Imagine this scenario, it is your second year of attending university and you happen to come across an eye-catching poster on the back of a toilet stall. It reads, “What Color is Monday? If you can answer that question, you might have synesthesia.” Staring in disbelief, you text one of your friends the same question and get the response of “I have no idea what you’re talking about.” Suddenly, you realize that maybe what you’ve been experiencing your entire life isn’t exactly the norm.
This is the story of Holly Baxter, and seeing a color associated with Monday is an ordinary part of her day. She’s always known that Thursdays are dark blue, the names Audrey and Kirsty have the texture of folded curtains, and the word enlightenment is magenta with a bubble-like texture.
Holly’s condition is known as synesthesia. The word comes from the Greek “synth” meeting together and “ethesia” meaning perception. Simply defined, synesthesia is “a sensation produced in one modality when a stimulus is applied to another modality,” such as when the hearing of a sound induces vision of a color or a word has a specific taste.
Synesthesia has more than 80 identifiable types. Some of the most common include grapheme-color, where letters and numbers have their own colors; and spatial-sequence, where numbers, months, and days of the week are located in specific places in space. Combining all types of synesthesia, up to four percent of the population is affected.
Interestingly, the condition is most prevalent among artists, with an estimated 23 percent having synesthesia. This isn’t surprising when looking at notable figures who are said to have or have had the condition: Vincent van Gogh, Kanye West, Billy Joel, Pharrell Williams, John Mayer, and Marilyn Monroe.
The majority of synesthetes have had the condition for as long as they can remember. But, in rare circumstances, others have acquired it, typically from neurological conditions such as multiple sclerosis and radiologically isolated syndrome, or outside influences such as posthypnotic suggestion and drug use.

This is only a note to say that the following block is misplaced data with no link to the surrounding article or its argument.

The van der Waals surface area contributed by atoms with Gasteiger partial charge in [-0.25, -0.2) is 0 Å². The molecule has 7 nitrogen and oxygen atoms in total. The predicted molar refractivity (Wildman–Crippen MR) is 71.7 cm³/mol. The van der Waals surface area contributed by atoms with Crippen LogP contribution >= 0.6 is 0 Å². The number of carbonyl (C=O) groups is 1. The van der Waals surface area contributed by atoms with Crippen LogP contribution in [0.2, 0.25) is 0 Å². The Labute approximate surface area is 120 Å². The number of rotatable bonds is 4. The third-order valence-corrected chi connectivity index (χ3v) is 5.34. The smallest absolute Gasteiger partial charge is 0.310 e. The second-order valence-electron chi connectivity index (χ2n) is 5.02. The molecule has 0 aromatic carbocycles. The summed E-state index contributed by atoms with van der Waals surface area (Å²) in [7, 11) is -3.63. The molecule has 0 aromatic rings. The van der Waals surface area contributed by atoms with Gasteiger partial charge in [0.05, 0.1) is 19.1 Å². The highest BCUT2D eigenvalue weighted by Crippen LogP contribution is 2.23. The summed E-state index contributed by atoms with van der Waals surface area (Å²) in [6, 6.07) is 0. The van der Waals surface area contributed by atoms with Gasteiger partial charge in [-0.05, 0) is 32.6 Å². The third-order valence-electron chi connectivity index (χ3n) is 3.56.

Neuroscientists aren’t exactly sure what causes synesthesia, but for innate synesthetes, evidence points to more connections between parts of the brain responsible for sensory interpretation-typically visual, auditory, and intraparietal networks. Essentially neurons and synapses that should be isolated to
one sensory system happened to cross over to other sensory systems.
For example, colored-hearing synesthetes have been shown to display activity in several areas of the visual cortex associated with processing color when they hear certain words. One hypothesis proposes that crossed sensory connections are present in everyone at birth but are refined during maturation. In synesthetes, these connections remain throughout adulthood and are not lost.
Studies have shown that the condition definitely has its advantages — synesthetes have been proven to have better color perception, stronger associations between sounds and shapes, and heightened creativity, partially explaining why so many synesthetes are artists. Synesthesia can also be conducive to learning. Synesthetes appear to be able to use their unusual experiences as mnemonic devices, providing useful while learning abstract concepts.
Candita Wager, a research assistant at UC Berkeley, and a synesthete herself, says that everything she remembers “is a set of color combinations whether it is the key that a song is in or a phone number.” In addition to neurological differences, synesthesia also appears to have a genetic component, as it runs in families — about 40% of synesthetes have a close relative with the condition.
A 2018 study published in the Proceedings of the National Academy of Sciences identified 37 different genes with variants predictive of whether a person would have synesthesia, axonogenesis, or the generation of a neuron’s axon. The future of synesthesia research looks promising. Studying the condition could be particularly helpful in understanding how sensation and perception work in the brain.
Hopefully by discussing synesthesia, we will increase public awareness and help to reduce any stigma surrounding the condition. So, what color is Monday? Do you have synesthesia?
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